Ryan Hartman has been molding himself to be an Andrew Shaw-type player for as long as he’s been in the Blackhawks organization.
So when Shaw was traded to the Montreal Canadiens at the end of June, attention naturally turned to Hartman. Can he be that guy? Can he provide that sandpaper and net-front presence on a continuous basis?
He hopes so.
“We play similar styles: feed off energy, make plays at the net, be one of the hard players to play against,” Hartman said. “Obviously with cap issues, stuff’s going to happen in the offseason. Nobody really knows what’s going to happen but it’s an opportunity now for me, especially, and some other guys to make a push, try to make the team this year.”
[SHOP: Gear up, Blackhawks fans!]
The Blackhawks have several holes to fill on their forward lines and none may be bigger that Shaw’s role. For Hartman, who’s played eight games over the past two seasons with the Blackhawks, this is the chance to show he can be that guy, and be that guy on a full-time basis.
Hartman just finished his second professional season, recording 15 goals and 20 assists in 61 games with the Rockford IceHogs. Hartman said his second season was especially valuable – “you come into that second year knowing how to play a full season. You’re not necessarily a veteran but you know the ins and outs,” he said.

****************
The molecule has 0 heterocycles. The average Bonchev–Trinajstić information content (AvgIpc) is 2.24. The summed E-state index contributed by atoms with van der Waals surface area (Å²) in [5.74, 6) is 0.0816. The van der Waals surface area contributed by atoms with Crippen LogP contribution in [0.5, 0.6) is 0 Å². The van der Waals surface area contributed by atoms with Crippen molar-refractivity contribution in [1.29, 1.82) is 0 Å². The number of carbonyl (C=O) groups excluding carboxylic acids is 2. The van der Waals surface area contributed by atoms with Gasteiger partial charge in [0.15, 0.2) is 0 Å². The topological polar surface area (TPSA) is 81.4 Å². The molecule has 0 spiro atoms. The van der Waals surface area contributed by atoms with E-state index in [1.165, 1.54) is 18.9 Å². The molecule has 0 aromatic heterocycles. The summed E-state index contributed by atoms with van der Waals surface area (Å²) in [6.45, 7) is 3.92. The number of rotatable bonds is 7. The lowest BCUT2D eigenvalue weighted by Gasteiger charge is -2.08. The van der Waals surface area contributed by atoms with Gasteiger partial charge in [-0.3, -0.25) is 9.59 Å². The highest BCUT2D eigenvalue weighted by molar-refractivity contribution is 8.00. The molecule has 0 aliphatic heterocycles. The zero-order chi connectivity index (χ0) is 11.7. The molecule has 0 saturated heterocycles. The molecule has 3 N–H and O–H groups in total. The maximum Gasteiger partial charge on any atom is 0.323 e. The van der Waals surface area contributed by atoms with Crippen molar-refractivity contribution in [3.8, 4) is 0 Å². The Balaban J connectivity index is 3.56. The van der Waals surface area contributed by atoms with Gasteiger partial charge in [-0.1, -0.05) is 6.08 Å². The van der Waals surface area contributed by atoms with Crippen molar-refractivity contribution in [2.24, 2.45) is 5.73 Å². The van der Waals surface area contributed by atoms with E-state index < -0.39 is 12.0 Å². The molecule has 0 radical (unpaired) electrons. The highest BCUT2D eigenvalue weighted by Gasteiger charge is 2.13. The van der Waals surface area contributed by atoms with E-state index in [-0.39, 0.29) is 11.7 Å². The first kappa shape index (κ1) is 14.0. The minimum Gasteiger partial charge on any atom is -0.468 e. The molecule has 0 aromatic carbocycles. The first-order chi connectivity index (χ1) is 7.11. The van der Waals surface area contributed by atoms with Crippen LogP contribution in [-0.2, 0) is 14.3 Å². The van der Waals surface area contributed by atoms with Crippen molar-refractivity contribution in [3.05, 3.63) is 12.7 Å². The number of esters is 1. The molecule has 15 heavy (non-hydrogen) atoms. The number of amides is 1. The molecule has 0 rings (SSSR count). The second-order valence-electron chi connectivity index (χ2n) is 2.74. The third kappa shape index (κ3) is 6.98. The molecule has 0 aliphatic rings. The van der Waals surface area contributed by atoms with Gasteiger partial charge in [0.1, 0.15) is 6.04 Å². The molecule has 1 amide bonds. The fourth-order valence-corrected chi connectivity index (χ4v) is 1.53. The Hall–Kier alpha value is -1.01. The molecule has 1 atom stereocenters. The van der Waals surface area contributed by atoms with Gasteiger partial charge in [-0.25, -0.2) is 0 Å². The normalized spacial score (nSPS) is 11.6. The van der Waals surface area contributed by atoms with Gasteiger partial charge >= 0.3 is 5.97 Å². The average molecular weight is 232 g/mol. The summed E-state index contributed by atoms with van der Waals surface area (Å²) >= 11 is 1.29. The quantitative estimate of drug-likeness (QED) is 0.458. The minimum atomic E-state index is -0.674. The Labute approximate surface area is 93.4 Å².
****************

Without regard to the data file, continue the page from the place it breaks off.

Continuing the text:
Speaking of veterans, though, Hartman and the rest of the IceHogs learned a lot from Bryan Bickell, who spent most of last season with the IceHogs after struggling again with the Blackhawks.
“Having Bickell come down, a guy with two or three Stanley Cups and the experience, he’s able to teach the young guys what it takes to be an NHL player,” Hartman said. “He came down with a great attitude and helped everyone.”
Bickell is also an example, albeit an extreme one, of what happens when you struggle with your game. There may be more jobs available this season but the Blackhawks won’t be shy to reassign a call-up who’s struggling. Hartman, who played three games with the Blackhawks last season, knows that from experience. It’s a tough to deal with but it’s also fuel for a young player.
“You can’t be a guy who comes in, has two or three games, and then takes a night off. You have to bring it every night. That’s what it takes,” Hartman said. “There isn’t a guy who takes a night off who won’t be called down right away. You have to take it period by period.”
With the Blackhawks going through more roster changes, young hopefuls could get their best opportunity this fall. Hartman is one of those guys, a possible option to replace a particular player playing a particular game. It’s some pressure, sure, but Hartman doesn’t look at it that way.
“It’s more motivation. It gets you in the gym earlier, gets you working a lot harder, gets you doing the extra things because you know there’s a spot,” Hartman said. “If you don’t do whatever you can, you’re going to be kicking yourself at the end. Do the work now and it should pay off in the end.”